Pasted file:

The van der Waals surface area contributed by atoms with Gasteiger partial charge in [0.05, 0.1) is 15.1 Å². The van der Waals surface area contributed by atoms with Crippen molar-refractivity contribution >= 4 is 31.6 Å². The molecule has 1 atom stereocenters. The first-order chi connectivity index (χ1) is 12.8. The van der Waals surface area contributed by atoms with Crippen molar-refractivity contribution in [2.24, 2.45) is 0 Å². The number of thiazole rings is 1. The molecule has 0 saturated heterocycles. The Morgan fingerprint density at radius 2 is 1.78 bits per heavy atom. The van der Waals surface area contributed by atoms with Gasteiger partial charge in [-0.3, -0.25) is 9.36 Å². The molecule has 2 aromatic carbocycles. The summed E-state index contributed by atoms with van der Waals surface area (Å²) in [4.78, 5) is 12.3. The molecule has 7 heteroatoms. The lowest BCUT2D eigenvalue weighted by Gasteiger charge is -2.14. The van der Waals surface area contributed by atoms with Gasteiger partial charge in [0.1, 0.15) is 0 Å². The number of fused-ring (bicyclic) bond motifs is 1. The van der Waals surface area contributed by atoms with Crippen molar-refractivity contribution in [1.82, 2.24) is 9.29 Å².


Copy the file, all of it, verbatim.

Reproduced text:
The van der Waals surface area contributed by atoms with Gasteiger partial charge in [0.05, 0.1) is 15.1 Å². The van der Waals surface area contributed by atoms with Crippen molar-refractivity contribution >= 4 is 31.6 Å². The molecule has 1 atom stereocenters. The first-order chi connectivity index (χ1) is 12.8. The van der Waals surface area contributed by atoms with Crippen molar-refractivity contribution in [2.24, 2.45) is 0 Å². The number of thiazole rings is 1. The molecule has 0 saturated heterocycles. The Morgan fingerprint density at radius 2 is 1.78 bits per heavy atom. The van der Waals surface area contributed by atoms with Gasteiger partial charge in [-0.3, -0.25) is 9.36 Å². The molecule has 2 aromatic carbocycles. The summed E-state index contributed by atoms with van der Waals surface area (Å²) in [4.78, 5) is 12.3. The molecule has 7 heteroatoms. The lowest BCUT2D eigenvalue weighted by Gasteiger charge is -2.14. The van der Waals surface area contributed by atoms with Gasteiger partial charge in [0.1, 0.15) is 0 Å². The number of fused-ring (bicyclic) bond motifs is 1. The van der Waals surface area contributed by atoms with Crippen molar-refractivity contribution in [1.82, 2.24) is 9.29 Å².